School of Education

Ronicka Mudaly

Ronicka Mudaly


Associate Professor


Science Education


Contact Number



Edgewood Campus

Office Address

Room CU119, Tutorial block

Degrees Held

  • B Paed (Science); B Ed (Hons); M Ed; D Ed, PhD


  • I served as a secondary school teacher In Life Sciences, and later was promoted to Senior Education Specialist in Science, Mathematics and Information Technology. I was appointed Biology Cluster Moderator for Phumelele district, national examiner for South African Natural Science Olympiad, Provincial Examiner for Biology/Life Sciences, and served as Member of Provincial Biology Committee. In 2008 I was appointed as a lecturer in Science Education at UKZN and was promoted to senior lecturer in 2015. I was selected as examiner for International Junior Science Olympiad competition and was appointed by National Department of Basic Education as a consultant to endorse selection of textbooks for the CAPS curriculum. The Department of Basic Education subsequently appointed me as advisor on curriculum policy document for Natural Sciences. I am a member of South African education Research Association (SAERA) and of the Southern African Association for Research in Mathematics, Technology and Science Educators (SAARMSTE). I serve as a member of the Human and Social Sciences Research Ethics Committee, in the College of Humanities, UKZN. I received several research grants and was awarded the LEAP scholarship. Several journal editors appoint me to review manuscripts and I serve on conference committees.

Research Interests

  • I view science as a human activity, which is embedded in social, cultural and political issues, and this influences my approach to science education in particular, and to education in general. I adopt humanistic approach to science education from a Freirean perspective as a way of enabling students to understand science in terms of its historical-social, cultural and political frameworks.
  • Sociocultural theories of learning, and feminist theories, influence my teaching especially at postgraduate level. I draw on theoretical resources from feminist scholars like Judith Butler, Patti Lather, Shauna Pomerantz and Elizabeth St Pierre, and this articulates with my publications. I move beyond the traditional research focus on North America, the United Kingdom and Australia, by engaging with the work of South African feminist writers like Relebohile Moletsane, Deevia Bhana and LeClerc-Madladla. This enables me to interrogate and understand thinking around issues of power, class and gender through a local, Africanized lens, and these issues are used as central constructs to design selected student activities.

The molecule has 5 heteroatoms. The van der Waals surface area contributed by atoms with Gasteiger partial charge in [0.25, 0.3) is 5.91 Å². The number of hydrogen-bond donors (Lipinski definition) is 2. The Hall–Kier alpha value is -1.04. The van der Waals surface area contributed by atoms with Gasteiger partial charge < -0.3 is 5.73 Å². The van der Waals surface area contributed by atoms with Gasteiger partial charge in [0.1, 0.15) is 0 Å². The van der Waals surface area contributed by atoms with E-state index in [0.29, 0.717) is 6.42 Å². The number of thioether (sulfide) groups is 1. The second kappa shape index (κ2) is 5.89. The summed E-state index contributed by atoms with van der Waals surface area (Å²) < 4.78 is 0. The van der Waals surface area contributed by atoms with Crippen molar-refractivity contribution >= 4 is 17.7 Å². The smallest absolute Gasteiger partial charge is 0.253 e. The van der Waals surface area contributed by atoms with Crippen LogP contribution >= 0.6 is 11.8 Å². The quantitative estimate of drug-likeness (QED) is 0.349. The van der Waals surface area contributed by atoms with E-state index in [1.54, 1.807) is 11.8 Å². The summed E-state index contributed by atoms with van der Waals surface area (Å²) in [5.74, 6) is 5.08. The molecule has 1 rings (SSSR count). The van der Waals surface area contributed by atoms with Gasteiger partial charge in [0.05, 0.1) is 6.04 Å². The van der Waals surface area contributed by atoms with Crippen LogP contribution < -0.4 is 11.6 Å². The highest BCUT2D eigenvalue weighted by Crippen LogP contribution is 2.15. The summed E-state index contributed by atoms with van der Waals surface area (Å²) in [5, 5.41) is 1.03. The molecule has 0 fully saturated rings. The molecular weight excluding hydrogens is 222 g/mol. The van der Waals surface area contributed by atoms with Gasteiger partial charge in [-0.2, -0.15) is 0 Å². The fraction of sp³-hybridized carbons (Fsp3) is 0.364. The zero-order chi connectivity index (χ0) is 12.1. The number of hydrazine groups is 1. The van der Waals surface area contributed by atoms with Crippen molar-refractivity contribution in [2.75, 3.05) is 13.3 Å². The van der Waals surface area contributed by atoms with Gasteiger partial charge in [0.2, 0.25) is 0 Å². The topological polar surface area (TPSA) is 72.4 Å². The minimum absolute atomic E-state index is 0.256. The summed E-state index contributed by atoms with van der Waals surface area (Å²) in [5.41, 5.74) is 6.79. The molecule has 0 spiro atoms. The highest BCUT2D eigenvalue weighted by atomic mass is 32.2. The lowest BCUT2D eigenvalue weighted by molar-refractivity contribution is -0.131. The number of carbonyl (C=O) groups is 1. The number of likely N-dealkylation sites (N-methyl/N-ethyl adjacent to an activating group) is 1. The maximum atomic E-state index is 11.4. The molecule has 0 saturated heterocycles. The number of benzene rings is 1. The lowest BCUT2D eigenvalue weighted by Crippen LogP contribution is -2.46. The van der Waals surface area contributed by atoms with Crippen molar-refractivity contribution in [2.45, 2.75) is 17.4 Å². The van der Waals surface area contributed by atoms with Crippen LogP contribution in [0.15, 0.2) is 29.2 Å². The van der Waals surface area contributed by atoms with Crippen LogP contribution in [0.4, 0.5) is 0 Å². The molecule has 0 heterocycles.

• I focus on socially just education which is emphasized by my publications and conference presentations, which explore issues of resilience, gender, HIV, environmental education and its connectedness with school science. The need to translate teaching and learning at a university into tangible, substantive action is evident in my research.

Teaching Interests

  • My awareness of the negative effects of the teaching of science as a monoculture which serves the interests of the privileged elite, informs the design of my modules. Multicultural science education, which was the focus of my Masters dissertation, is central to my teaching and assessment. I view teacher training modules as an avenue to seek resolutions to uplift the marginalized members of society. One way of accomplishing this is, for example, by designing my undergraduate modules to equip teacher trainees with skills to research and establish food gardens, based on the principles of permaculture, to address issues of nutrition and disease, especially among poor communities. Nancy Brickhouse (2000), Roth and Lee (2003), Holbrook and Rannikmae (2007), Campbell and Lubben (2000) and Aikenhead (2000) propose a socio-scientific approach to science teaching, and theoretically inform the design of my modules in science education. Students are encouraged, through module activities, to identify conditions of oppression, to engage in consciousness raising about issues of oppression, and to commit to a transformation of oppressive situations. Socio-scientific issues which can be central to the teaching of human nutrition, may include poverty and malnutrition, and ways to combat poverty and malnutrition; this humanistic approach is favoured when I design modules.